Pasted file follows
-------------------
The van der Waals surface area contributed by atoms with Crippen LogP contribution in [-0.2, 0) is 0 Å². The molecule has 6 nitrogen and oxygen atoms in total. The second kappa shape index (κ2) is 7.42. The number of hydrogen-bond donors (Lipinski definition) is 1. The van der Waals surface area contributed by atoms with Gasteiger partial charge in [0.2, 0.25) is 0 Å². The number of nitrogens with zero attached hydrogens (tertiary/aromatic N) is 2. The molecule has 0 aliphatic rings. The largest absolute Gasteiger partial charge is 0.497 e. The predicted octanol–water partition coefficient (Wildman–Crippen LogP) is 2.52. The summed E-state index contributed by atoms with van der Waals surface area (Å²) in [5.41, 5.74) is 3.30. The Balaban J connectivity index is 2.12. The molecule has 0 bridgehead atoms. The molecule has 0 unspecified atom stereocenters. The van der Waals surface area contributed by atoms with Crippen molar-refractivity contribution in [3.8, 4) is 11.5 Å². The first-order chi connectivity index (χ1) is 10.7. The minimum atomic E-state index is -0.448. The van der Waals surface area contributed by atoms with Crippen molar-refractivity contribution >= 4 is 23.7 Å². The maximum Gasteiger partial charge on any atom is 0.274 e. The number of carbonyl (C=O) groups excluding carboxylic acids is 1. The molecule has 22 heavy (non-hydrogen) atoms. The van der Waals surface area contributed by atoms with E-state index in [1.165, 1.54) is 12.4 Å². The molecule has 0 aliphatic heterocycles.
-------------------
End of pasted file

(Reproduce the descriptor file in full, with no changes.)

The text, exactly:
The van der Waals surface area contributed by atoms with Crippen LogP contribution in [-0.2, 0) is 0 Å². The molecule has 6 nitrogen and oxygen atoms in total. The second kappa shape index (κ2) is 7.42. The number of hydrogen-bond donors (Lipinski definition) is 1. The van der Waals surface area contributed by atoms with Gasteiger partial charge in [0.2, 0.25) is 0 Å². The number of nitrogens with zero attached hydrogens (tertiary/aromatic N) is 2. The molecule has 0 aliphatic rings. The largest absolute Gasteiger partial charge is 0.497 e. The predicted octanol–water partition coefficient (Wildman–Crippen LogP) is 2.52. The summed E-state index contributed by atoms with van der Waals surface area (Å²) in [5.41, 5.74) is 3.30. The Balaban J connectivity index is 2.12. The molecule has 0 bridgehead atoms. The molecule has 0 unspecified atom stereocenters. The van der Waals surface area contributed by atoms with Crippen molar-refractivity contribution in [3.8, 4) is 11.5 Å². The first-order chi connectivity index (χ1) is 10.7. The minimum atomic E-state index is -0.448. The van der Waals surface area contributed by atoms with Crippen molar-refractivity contribution >= 4 is 23.7 Å². The maximum Gasteiger partial charge on any atom is 0.274 e. The number of carbonyl (C=O) groups excluding carboxylic acids is 1. The molecule has 22 heavy (non-hydrogen) atoms. The van der Waals surface area contributed by atoms with E-state index in [1.165, 1.54) is 12.4 Å². The molecule has 0 aliphatic heterocycles.